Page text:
Culture Critique: Remastered Music Misses the Beat

"The original mix of Megadeth’s Rust in Peace versus their 2004 remaster epitomizes everything wrong with modern approaches to remastering," writes author Matt McDonough. Photo courtesy of Wikimedia Commons.

Maybe this is the epitome of first world problems. Maybe this is a problem that only occurs when you have too little to worry about in your life. But I think this issue is important, not only to me, but for the entire human race.

Modern music remasters are dog sh*t, and there needs to be a change.

I know, I can hear you from here, dear reader. That’s it? You say, rolling your eyes. That’s what you’re wasting our time with this week? A pathetic rant about how music used to be made better in the “good ol’ days?” by you, some disaffected 21-year-old boomer on the cusp of a quarter-life crisis? 

Yes, in the grand scheme of things, it may seem like a small issue. But hear me out: there’s a reason why I believe this is important. Music is one of the small joys that can be afforded by just about anyone. With the advent of streaming services and the ability for artists to put their work online, people from all sorts of backgrounds can partake in the rich and diverse tapestry of music. Many remasters absolutely ruin the experience and effect of the original work, watering it down for future generations. Art is being sullied, and that I cannot abide.

First, what’s a remaster? Remastering is when a label or an artist goes into their catalogue and touches up the audio on a past work, and releases it to the market. On paper, this sounds pretty good. You can pick up an album from decades ago for a pretty fair price online. Or better yet, you can stream it for free or with a monthly fee with the streaming service of your choice.

The problem? In my experience, nearly all these remasters are done poorly. I don’t know what knobs they fiddle with, or what dials they press in their workstation, but somehow they wind up sounding worse. What once was a nice and even mix, where you were able to clearly hear and define each instrument, is now all muddled and the audio is blown-out.

What do I mean? The best example I can think of is the original mix of Megadeth’s Rust in Peace versus their 2004 remaster. It epitomizes everything wrong with modern approaches to remastering. The original mix is just perfect. Gunshot-like drums, a rich, full bass and piercing, dual guitars. Yet, the 2004 mix botches this in a spectacular fashion. The mix sounds tinny and cheap, the bass has been weakened, and the guitars have lost their edge.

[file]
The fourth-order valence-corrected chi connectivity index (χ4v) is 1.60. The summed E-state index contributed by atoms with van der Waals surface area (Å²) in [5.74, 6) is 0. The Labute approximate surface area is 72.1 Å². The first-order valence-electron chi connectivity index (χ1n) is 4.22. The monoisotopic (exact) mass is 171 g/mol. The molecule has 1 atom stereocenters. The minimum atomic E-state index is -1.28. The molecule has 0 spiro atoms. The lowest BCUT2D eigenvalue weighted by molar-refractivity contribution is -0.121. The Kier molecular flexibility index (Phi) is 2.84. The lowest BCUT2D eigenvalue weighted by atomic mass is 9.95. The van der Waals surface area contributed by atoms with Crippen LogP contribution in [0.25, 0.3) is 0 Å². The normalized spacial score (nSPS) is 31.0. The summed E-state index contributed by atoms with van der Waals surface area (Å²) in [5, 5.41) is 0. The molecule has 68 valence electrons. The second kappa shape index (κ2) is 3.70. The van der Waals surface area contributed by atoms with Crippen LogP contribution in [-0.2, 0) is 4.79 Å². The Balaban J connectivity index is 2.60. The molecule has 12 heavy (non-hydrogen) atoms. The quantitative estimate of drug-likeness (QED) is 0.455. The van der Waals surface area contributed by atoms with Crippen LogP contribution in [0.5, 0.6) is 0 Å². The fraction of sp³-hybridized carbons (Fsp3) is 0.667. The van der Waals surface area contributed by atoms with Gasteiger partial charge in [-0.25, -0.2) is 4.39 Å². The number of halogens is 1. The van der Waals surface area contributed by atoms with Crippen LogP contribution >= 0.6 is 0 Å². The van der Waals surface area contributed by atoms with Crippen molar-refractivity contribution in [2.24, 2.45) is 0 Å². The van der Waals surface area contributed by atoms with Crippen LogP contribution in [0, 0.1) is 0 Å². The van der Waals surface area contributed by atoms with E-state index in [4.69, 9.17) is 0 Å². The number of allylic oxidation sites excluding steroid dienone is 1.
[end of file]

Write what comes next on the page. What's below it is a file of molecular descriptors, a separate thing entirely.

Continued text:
It’s hard to convey the experience of listening to something in a written format, but these versions can be easily found on YouTube so you can see (or hear, rather) for yourself. Again, in my experience, these are the issues that many remasters face. Everything is made louder while the low-end of the mix flounders. It results in an experience where everything sounds flat, loud and ill-defined. 

This isn’t to say that there aren’t good remasters out there. There are entire record labels dedicated to the creation of high fidelity remasters for your enjoyment, particularly for jazz. Yet, they aren’t as easily available as whatever’s put on Spotify, Amazon or Apple Music. We’re stuck with the roughest cuts of music out there while the juicer, richer remasters graze on open, expensive pastures.

As listeners, we shouldn’t just accept whatever is thrown in front of us by a label. That way, they’re able to produce more of these terrible remasters and sully an artist’s legacy by creating a distorted facsimile of their work. I don’t know what exactly can be done to change this trend, but if enough burgeoning audio engineers become aware of this issue, then perhaps we’ll be able to experience remasters that feel like they have been remastered.